The presence or absence of an underlying crack in the distal phalanx is of no importance to initial therapy. Laborers, typists, or musicians may require an x-ray because fractures may mandate light duty or time off from work because of pain. A documented fracture may mean the difference between a few days and a few weeks of disability compensation. If my patient were a concert violinist, however, I must admit that I would refer to a hand surgeon if there were a tuft fracture.
Although no one disagrees that an SUH requires trephination, there is a wide variety of personal preferences for the trephination device and many variations on the actual procedure. Some patients can tough out a gentle trephination without anesthesia, but I find it more desirable and easier to obtain proper drainage with local anesthesia. I routinely perform a digital block with long-acting bupivacaine prior to nail trephination. I'll agree that the procedure can be done relatively painlessly if one gently uses the electrocautery, being careful not to exert downward pressure on the nail bed. If the cautery device is used, a large hole (3–4 mm) or multiple drainage holes should be placed. A single small hole may clot, and the hematoma can form again. The cautery is theoretically a single-use device, making this an expensive procedure.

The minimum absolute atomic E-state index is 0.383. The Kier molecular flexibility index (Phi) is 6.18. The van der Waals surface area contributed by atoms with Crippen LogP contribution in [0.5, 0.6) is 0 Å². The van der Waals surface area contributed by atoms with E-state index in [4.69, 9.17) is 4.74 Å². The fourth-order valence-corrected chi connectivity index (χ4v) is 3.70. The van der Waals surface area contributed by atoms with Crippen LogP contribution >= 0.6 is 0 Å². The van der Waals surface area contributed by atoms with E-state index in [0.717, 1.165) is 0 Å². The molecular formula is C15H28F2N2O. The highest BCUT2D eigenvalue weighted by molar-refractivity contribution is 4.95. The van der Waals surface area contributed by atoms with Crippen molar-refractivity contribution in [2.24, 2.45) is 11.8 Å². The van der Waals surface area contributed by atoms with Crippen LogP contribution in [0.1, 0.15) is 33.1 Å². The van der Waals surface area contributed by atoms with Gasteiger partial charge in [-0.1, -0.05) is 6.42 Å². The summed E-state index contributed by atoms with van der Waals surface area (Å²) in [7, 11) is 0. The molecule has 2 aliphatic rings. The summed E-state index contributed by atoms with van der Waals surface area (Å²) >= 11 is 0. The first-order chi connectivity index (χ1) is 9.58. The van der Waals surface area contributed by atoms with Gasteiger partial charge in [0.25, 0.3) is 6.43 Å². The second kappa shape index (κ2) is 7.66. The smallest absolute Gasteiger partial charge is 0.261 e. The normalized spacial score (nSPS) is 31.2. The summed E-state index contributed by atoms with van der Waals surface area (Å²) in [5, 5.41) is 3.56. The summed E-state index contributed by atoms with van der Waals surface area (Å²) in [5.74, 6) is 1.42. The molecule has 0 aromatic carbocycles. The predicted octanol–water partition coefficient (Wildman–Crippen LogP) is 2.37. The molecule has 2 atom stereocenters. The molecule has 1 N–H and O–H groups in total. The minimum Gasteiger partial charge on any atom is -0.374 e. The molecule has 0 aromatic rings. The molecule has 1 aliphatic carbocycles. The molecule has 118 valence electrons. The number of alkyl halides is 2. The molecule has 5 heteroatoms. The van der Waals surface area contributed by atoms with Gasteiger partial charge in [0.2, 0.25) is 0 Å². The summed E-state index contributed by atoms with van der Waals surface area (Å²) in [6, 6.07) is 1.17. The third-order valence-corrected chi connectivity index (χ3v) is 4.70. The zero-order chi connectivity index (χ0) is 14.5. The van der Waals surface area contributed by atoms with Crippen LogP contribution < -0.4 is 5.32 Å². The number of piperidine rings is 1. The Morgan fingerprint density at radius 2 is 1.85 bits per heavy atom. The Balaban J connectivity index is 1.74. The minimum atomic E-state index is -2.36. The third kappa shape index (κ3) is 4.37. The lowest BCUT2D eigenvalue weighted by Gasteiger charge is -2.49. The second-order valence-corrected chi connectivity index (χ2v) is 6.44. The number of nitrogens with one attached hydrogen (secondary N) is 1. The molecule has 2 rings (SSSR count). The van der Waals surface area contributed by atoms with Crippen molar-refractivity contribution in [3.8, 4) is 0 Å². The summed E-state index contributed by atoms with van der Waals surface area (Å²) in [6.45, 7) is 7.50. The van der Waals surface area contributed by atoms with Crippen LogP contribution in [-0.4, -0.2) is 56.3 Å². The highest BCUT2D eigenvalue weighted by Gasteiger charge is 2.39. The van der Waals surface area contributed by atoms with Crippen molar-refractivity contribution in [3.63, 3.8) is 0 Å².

I usually opt for the large paper clip (cheap and disposable) and butane lighter approach. Some physicians avoid this technique because it requires some painful pressure and because carbon particles may be deposited (unsightly yet benign). Be sure to hold the heated paper clip with a hemostat. Two or three tries in the same hole are usually needed before the nail is punctured, Blood usually spurts out under pressure and then slowly drains over the next few days. Gentle pressure will initially squeeze out most of the remaining blood (it rarely clots), and the patient can soak the finger in cool salt water for a few days.